The night before finals. If you listen closely, you can hear the soft cries of fearful college students. Coffee shortages expand as far as the eye can see. People are studying in every crevice of the library, waiting to pounce at the opportunity of a freed table or chair. Reasons to procrastinate seem to flow freely, as you begin you realize that you have to deep clean your entire suite before tomorrow. As you drown in a sea of note cards and highlighters, you start to question “what jobs I could get with one semester of college education”? The prospects of being a trophy wife or sugar baby seem all to appealing…
This is a public service announcement to all college students: stop stressing. Stop worrying. Stop crying. Stop. Stop. Stop.
I know this may seem like it is the worst week. The lack of sleep and inadequate nutrition might be finally getting to your inner self. You feel as low as you can. But, my friends, this is not the end. Finals are minute compared to the grand scheme of life. You will not wake up one day and realize that the C you got on your philosophy final was the beginning of the end. You are worth much more than your grade.
I learned this early on as a child. In high school, I would rather take a bullet than anything lower than a B; I was the typical overachiever. For my Chemistry final, I got a C+. Acting like a typical 16 year old overacheiver, I was determined that this miniscule C was the end to my academic career. No good college. No dean’s list. My world would indefinitely go to shit. My dad, always hiding important lessons within strange riddles, said “Do you know what they call a guy who graduated with the lowest GPA in med school? Doctor”. As I got older, wiser, and less melodramatic, I realized that he was right. Even if I graduated last, I still made it. I still graduated.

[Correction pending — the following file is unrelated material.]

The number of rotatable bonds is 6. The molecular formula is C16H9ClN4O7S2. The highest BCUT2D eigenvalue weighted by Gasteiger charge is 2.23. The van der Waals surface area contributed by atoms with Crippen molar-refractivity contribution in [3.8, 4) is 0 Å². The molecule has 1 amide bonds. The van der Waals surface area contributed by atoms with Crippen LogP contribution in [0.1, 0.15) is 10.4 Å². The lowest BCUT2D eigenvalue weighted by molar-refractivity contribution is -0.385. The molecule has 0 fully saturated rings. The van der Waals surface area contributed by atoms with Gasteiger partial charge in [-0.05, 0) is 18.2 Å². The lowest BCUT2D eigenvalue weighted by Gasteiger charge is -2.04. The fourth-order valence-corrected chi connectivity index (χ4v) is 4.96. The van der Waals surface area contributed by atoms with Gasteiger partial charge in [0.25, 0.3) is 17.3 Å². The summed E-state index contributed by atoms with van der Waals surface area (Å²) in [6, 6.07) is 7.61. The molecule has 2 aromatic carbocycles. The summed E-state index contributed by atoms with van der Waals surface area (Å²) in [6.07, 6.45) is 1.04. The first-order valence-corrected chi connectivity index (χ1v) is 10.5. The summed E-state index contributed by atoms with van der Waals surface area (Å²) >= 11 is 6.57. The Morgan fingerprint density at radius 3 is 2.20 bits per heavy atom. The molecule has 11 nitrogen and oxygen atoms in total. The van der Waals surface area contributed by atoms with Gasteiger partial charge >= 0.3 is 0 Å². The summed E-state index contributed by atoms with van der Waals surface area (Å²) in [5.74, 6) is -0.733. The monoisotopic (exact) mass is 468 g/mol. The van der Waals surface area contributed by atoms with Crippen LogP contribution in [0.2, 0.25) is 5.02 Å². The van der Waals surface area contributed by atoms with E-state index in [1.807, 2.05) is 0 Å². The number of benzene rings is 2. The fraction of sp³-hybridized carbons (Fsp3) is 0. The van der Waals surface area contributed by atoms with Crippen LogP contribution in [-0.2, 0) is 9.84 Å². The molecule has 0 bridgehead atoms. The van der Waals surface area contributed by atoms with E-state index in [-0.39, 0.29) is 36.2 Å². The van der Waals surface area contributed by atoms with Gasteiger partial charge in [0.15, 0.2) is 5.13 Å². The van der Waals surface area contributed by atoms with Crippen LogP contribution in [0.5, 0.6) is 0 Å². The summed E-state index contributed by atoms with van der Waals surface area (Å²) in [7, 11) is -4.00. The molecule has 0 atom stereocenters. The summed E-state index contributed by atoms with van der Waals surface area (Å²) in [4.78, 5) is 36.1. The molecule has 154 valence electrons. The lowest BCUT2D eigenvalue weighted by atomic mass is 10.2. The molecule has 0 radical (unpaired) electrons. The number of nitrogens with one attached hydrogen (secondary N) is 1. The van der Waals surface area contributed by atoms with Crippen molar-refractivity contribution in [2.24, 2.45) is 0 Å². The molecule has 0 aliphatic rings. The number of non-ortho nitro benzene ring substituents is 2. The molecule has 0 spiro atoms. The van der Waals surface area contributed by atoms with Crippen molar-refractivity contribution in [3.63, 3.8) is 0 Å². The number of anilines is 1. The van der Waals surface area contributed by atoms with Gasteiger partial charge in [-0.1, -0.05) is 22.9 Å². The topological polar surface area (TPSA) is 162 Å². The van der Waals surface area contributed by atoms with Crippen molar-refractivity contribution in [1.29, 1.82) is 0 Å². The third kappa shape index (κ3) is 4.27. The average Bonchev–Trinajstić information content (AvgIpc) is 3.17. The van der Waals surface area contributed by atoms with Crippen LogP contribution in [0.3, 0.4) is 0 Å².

So, to all my college students, struggling to find the light at the end of this dark, dark tunnel: You are worth more than your grade. Whether you get an A+ or an F-, you are still smart. You are still valuable. You still have so much to offer the world. You cannot let a standardized test dictate how you perceive yourself. You do not need an unobtainable grade controlling your life and your happiness. You need to focus on the things in life that really matter: memories, friendships, healthy spiritual growth, things that you will truly remember 10 years from now. Life is too short to let small things bring you down, when there is so much beauty to look forward to.
This is for you. Hope it helps.